It follows that the return must be filed on the accrual basis under § 13(d), where true income cannot be arrived at on the basis of actual receipts and disbursements. See United States v. Anderson, supra, pp. 269 U. S. 437, 269 U. S. 440. Any other construction of §§ 12(a) and 13(d) would disregard the requirement of § 13(b) and the dominating purpose of the Act by enabling the taxpayer to file a return which did not reflect true income. See United States v. Mitchell, supra, pp. 271 U. S. 12-13. It was in recognition of this, and in compliance with § 13(b), that Treasury Decision 2433, Jan. 8, 1917, provided with respect to returns made under §§ 12(a) and 13(d):

Page 282 U. S. 99

"This ruling contemplates that the income and authorized deductions shall be computed and accounted for on the same basis and that the same practice shall be consistently followed year after year."

This ruling antedated petitioner's 1916 and 1917 returns, and obviously gross income and deductions in its returns were not "accounted for on the same basis." Its income for 1917 could not be ascertained by deducting from gross income, including receivables, some items of cost and expense, attributable to the production of 1917 income, which accrued but were not paid in that year, and the munitions tax, which was paid in 1917 but which accrued and was attributable to the production of income in 1916.

Petitioner, relying on the declarations in its returns that they were made on the basis of actual receipts and disbursements, contends that, for that reason, they must be deemed made under § 12(a), and not under § 13(d). But whether a return is made on the accrual basis, or on that of actual receipts and disbursements is not determined by the label which the taxpayer chooses to place upon it. The use of inventories and the inclusion in the returns of accrual items of receipts and disbursements appearing on petitioner's books indicate the general and controlling character of the account, Niles Bement Pond Co. v. United States,281 U. S. 357, 281 U. S. 360; United States v. Anderson, supra, pp. 269 U. S. 442-443, and support the finding of the trial court that books and returns were on the accrual basis. The record does not disclose that petitioner offered to make a return for 1917 on the basis of actual receipts and disbursements, or that it could have done so. It was therefore competent for the Commission to correct the return for 1917 to conform it to the system of accounting in fact adopted by excluding from its the munitions tax which had accrued in 1916, whether appearing on the books for that year or not. United States v. Detroit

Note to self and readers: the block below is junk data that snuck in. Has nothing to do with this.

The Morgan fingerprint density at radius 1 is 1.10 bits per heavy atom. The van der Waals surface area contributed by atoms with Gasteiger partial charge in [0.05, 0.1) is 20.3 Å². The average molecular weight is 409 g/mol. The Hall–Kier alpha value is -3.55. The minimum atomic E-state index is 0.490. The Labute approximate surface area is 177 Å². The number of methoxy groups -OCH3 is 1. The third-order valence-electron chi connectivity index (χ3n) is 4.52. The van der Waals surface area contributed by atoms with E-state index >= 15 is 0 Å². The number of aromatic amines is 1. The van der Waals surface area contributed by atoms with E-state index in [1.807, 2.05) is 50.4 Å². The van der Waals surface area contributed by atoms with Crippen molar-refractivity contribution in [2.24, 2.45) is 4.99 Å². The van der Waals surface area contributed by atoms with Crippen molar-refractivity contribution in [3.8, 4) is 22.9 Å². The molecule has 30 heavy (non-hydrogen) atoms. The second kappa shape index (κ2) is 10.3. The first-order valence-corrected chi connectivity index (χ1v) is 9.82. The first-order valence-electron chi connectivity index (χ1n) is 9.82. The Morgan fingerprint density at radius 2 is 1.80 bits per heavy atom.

Page 282 U. S. 100

Can Co.,280 U. S. 412; United States v. Anderson, supra; Niles Bement Pond Co. v. United States, supra.

Affirmed.

[Footnote 1]

Pending the adoption of regulations applicable to the Revenue Act of 1916, Treasury Decision 2367, Sept. 14, 1916, continued existing regulations in force only so far as not inconsistent with the provisions of the 1916 Act. New regulations applicable to §§ 12(a) and 13(d), adopted in Treasury Decision 2433, Jan. 8, 1917, before petitioner filed its 1916 and 1917 returns, are considered infra, p. 282 U. S. 98.

[Footnote 2]

The Report of the Committee on Ways and Means (House Report No. 922, 64th Cong., 1st Sess., p. 4) states with reference to the income tax provisions of the Revenue Act of 1916:

"As two systems of bookkeeping are in use in the United States, one based on the cash or receipt basis and the other on the accrual basis, it was deemed advisable to provide in the proposed measure that an individual or corporation may make return of income on either the cash or accrued basis, if the basis selected clearly reflects the income."

MR. JUSTICE McREYNOLDS and MR. JUSTICE BUTLER, dissenting.

In our view, the decree below should be reversed. This Court has often affirmed:

"In the interpretation of statutes levying taxes, it is the established rule not to extend their provisions, by implication, beyond the clear import of the language used, or to enlarge their operations so as to embrace matters not specifically pointed out. In case of doubt, they are construed most strongly against the government and in favor of the citizen."

Gould v. Gould,245 U. S. 151, 245 U. S. 153; Crocker v. Malley,249 U. S. 223, 249 U. S. 233; United States v. Field,255 U. S. 257, 255 U. S. 262; Smietanka v. First Trust & Savings Bank,257 U. S. 602, 257 U. S. 606; Shwab v. Doyle,258 U. S. 529, 258 U. S. 534; United States v. Merriam,263 U. S. 179, 263 U. S. 188; Hecht v. Malley,265 U. S. 144, 265 U. S. 156; Reinecke v. Northern Trust Co.,278 U. S. 339, 278 U. S. 348.

We think it impossible properly to say that the statute under consideration, by clear import, laid the questioned tax. The petitioner made its return after the mode long approved by the Treasury Department, and distinctly disavowed any purpose to accept the option granted by § 13(d). Under an interpretation certainly not free from grave doubt, a taxpayer who honestly sought to do what capable counsel well might have advised has been heavily burdened.

United States v. Anderson,269 U. S. 422, differs materially from the present cause upon the facts, and, we think, is not enough to support the conclusion of the court below.

MR. JUSTICE SUTHERLAND (concurring).

I did not agree with the decision in the Anderson case, but so long as the majority of the court adheres to it, I

Page 282 U. S. 101

am bound to follow it in similar cases, and in principle, I think, it controls here. It is true that there are differences in matters of fact between the present case and that case, but they seem to me not to be of a character to affect the pertinence of the Anderson decision and call for the application of a different rule. For that reason alone, I concur in the opinion of the Court just announced. Were it not for the Anderson case, I should join in the dissent.

MR. JUSTICE ROBERTS concurs in this view.